Most recently, Ashu investigated a collection of 2026 globally distributed isolates. They found that their collection fit into eight genetic clusters, with limited but statistically significant geographic or ecological differentiation; somewhat confirming previous observations of ubiquity and long distant dispersion. Notably on this occasion, they found signatures of both asexual and sexual reproduction, with the TR34/L98H resistance allele found in more than just one population.
Although fairly informative, microsatellite markers paint just part of the picture, encompassing a fraction of the genome. Our goal, as a genomics lab, is to unsurprisingly, analyse genomes. We are revisiting the story; firstly, by using information gleaned from the large collection of global A. fumigatus isolates genotyped by microsatellite markers, we have selected spatially and temporally important isolates for whole genome sequence analysis. We will then use the detailed information provided by genome sequencing and multiple sequence alignments to investigate genetic diversity, population structure, azole resistance evolution and mutation rates, to name but a few. Keep checking back for more updates and information regarding the labs progress and/or more information on the evolution of azole resistance in Aspergillus fumigatus.
* Speciation under the PSC can be defined as a group of organisms whose members are all more closely related to each other then they are to other organism outside of the groups. Membership is determined by nucleic acid variation and often visualised using multi-locus phylogenetic trees. It has been tremendously important in the identification of microbial species that are unculturable - especially fungi.
N.B. blog post structure similar to our review - Untangling Aspergillus fumigatus population structure - Sewell et al (in writing)
Pringle, A., Baker, D. M., Platt, J. L., Wares, J. P., Latge, J. P., & Taylor, J. W. (2005). Cryptic speciation in the cosmopolitan and clonal human pathogenic fungus Aspergillus fumigatus. Evolution, 59(9), 1886-1899.
Rydholm, C., Szakacs, G. and Lutzoni, F., (2006). Low genetic variation and no detectable population structure in Aspergillus fumigatus compared to closely related Neosartorya species. Eukaryotic cell, 5(4), pp.650-657.
Debeaupuis, J.P., Sarfati, J., Chazalet, V. and Latge, J.P., 1997. Genetic diversity among clinical and environmental isolates of Aspergillus fumigatus. Infection and Immunity, 65(8), pp.3080-3085.
Klaassen, C.H., Gibbons, J.G., Fedorova, N.D., Meis, J.F. and Rokas, A., (2012). Evidence for genetic differentiation and variable recombination rates among Dutch populations of the opportunistic human pathogen Aspergillus fumigatus. Molecular ecology, 21(1), pp.57-70.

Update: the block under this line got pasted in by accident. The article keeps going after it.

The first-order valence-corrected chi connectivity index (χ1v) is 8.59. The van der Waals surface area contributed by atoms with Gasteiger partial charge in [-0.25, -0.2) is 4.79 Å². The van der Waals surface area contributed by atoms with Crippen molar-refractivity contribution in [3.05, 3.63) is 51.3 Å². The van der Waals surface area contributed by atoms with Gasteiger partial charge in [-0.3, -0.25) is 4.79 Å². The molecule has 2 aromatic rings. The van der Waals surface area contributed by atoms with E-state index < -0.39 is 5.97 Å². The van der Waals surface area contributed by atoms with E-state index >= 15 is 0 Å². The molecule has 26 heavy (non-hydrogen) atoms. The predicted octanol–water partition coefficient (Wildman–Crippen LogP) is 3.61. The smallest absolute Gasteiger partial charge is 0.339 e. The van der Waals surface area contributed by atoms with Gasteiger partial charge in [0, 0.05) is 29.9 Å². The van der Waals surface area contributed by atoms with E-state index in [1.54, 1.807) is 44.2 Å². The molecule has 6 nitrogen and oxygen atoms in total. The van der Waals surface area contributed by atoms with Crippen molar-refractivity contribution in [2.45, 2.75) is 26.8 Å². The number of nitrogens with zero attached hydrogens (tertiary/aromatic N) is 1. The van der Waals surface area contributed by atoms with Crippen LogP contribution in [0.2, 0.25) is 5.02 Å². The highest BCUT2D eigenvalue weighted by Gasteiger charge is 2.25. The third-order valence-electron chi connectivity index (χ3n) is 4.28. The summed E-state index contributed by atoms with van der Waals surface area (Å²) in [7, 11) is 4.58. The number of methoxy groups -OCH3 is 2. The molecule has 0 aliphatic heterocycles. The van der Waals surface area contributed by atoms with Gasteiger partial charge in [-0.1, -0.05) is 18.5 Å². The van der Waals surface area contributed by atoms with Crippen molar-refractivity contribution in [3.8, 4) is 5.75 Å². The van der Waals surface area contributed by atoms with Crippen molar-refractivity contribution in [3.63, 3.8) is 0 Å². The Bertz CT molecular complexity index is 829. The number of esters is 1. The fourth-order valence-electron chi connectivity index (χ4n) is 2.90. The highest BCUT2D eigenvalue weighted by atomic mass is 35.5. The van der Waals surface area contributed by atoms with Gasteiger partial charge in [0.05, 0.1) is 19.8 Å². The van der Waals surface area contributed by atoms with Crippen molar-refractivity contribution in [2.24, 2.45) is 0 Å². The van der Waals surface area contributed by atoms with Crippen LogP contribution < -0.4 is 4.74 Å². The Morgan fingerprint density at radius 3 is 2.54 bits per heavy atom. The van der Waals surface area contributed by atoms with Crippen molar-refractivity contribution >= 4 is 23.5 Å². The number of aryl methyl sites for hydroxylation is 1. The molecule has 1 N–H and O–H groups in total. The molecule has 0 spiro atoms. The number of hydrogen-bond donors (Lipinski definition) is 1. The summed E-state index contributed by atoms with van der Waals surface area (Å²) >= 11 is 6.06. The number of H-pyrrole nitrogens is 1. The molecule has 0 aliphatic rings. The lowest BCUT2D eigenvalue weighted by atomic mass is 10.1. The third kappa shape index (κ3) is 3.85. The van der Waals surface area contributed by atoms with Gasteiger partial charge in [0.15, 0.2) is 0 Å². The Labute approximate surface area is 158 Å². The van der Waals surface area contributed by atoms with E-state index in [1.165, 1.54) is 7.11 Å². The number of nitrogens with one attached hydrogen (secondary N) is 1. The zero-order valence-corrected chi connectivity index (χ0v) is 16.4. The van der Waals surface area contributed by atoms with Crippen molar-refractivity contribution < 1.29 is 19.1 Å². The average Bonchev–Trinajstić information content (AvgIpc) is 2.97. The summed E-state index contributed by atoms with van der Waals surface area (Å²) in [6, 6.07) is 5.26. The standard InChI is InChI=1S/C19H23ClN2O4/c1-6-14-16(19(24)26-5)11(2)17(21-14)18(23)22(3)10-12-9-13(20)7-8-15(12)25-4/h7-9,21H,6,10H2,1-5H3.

Ashu, E. E., Hagen, F., Chowdhary, A., Meis, J. F., & Xu, J. (2017). Global Population Genetic Analysis of Aspergillus fumigatus. MSphere, 2(1), e00019-17.
Over the last few weeks we have been collecting more Aspergillus fumigatus isolates from around the world to add to our ever-expanding collection. These isolates are of interest both spatially and temporally and will be used to answer some fundamental questions related to the evolution of global antifungal drug resistance.
Some of these strains have been sent to us by the good folks at Westerdijk Fungal Biodiversity Institute (check them out). We have got some fascinating specimens that will soon be heading off to Edinburgh for WGS.
In addition to these interesting isolates, we now have a number of airborne specimens collected from Hyde Park and St Mary's Hospital roof. These, along with other samples collected around London, will be genotyped for resistance in due course and potentially added to a later WGS-ing run.
Progress is moving along nicely and a neat set of clinically important isolates will soon be loaded onto the sequencer. Sequence data from our previous run is churning through our bioinformatics pipeline. And our new isolates are happily growing in our incubators.
Please continue to check back here for updates on our progress and if you have any question, please feel free to get in touch!
In the age of next generation sequencing, research on antimicrobial resistance evolution can be done practically using whole genome sequencing (WGS). From the identification of novel resistance mechanisms to spatially tracking the evolution and transmission of resistance alleles, the whole genome approach is fast becoming an invaluable tool in the fight against the antimicrobial resistance crisis. Our goal is to use WGS - by sequencing and analysing ~400 Aspergillus fumigatus genomes from across the globe - to help us research the evolution of antifungal resistance.